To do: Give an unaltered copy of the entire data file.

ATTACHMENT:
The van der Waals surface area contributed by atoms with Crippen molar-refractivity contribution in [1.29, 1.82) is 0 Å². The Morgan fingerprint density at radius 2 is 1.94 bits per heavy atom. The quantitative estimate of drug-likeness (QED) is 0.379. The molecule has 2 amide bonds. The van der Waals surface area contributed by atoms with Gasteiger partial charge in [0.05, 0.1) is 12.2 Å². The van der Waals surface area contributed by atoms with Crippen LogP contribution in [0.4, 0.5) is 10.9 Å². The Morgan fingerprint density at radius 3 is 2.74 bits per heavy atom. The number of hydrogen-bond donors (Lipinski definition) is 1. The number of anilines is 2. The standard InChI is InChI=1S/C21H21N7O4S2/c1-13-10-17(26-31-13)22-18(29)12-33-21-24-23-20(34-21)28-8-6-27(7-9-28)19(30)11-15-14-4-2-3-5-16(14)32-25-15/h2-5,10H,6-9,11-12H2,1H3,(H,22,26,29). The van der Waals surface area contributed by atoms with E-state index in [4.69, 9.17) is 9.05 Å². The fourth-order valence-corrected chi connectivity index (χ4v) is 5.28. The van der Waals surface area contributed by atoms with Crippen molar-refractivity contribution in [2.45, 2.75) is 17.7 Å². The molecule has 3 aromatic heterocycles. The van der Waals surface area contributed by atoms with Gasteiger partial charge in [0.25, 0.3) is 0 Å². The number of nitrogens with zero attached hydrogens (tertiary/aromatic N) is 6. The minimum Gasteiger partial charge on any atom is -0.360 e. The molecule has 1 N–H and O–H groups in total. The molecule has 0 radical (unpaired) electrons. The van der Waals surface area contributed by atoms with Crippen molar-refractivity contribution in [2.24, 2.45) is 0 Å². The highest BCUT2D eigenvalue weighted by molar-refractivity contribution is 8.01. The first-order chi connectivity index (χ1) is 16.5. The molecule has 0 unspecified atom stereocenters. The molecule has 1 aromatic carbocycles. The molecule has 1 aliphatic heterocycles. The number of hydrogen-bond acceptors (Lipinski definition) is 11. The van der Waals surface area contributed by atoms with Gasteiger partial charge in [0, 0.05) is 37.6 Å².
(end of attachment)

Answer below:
The van der Waals surface area contributed by atoms with Crippen molar-refractivity contribution in [1.29, 1.82) is 0 Å². The Morgan fingerprint density at radius 2 is 1.94 bits per heavy atom. The quantitative estimate of drug-likeness (QED) is 0.379. The molecule has 2 amide bonds. The van der Waals surface area contributed by atoms with Gasteiger partial charge in [0.05, 0.1) is 12.2 Å². The van der Waals surface area contributed by atoms with Crippen LogP contribution in [0.4, 0.5) is 10.9 Å². The Morgan fingerprint density at radius 3 is 2.74 bits per heavy atom. The number of hydrogen-bond donors (Lipinski definition) is 1. The number of anilines is 2. The standard InChI is InChI=1S/C21H21N7O4S2/c1-13-10-17(26-31-13)22-18(29)12-33-21-24-23-20(34-21)28-8-6-27(7-9-28)19(30)11-15-14-4-2-3-5-16(14)32-25-15/h2-5,10H,6-9,11-12H2,1H3,(H,22,26,29). The van der Waals surface area contributed by atoms with E-state index in [4.69, 9.17) is 9.05 Å². The fourth-order valence-corrected chi connectivity index (χ4v) is 5.28. The van der Waals surface area contributed by atoms with Crippen molar-refractivity contribution in [2.45, 2.75) is 17.7 Å². The molecule has 3 aromatic heterocycles. The van der Waals surface area contributed by atoms with Gasteiger partial charge in [0.25, 0.3) is 0 Å². The number of nitrogens with zero attached hydrogens (tertiary/aromatic N) is 6. The minimum Gasteiger partial charge on any atom is -0.360 e. The molecule has 1 N–H and O–H groups in total. The molecule has 0 radical (unpaired) electrons. The van der Waals surface area contributed by atoms with Crippen molar-refractivity contribution in [2.24, 2.45) is 0 Å². The highest BCUT2D eigenvalue weighted by molar-refractivity contribution is 8.01. The first-order chi connectivity index (χ1) is 16.5. The molecule has 0 unspecified atom stereocenters. The molecule has 1 aromatic carbocycles. The molecule has 1 aliphatic heterocycles. The number of hydrogen-bond acceptors (Lipinski definition) is 11. The van der Waals surface area contributed by atoms with Gasteiger partial charge in [0, 0.05) is 37.6 Å².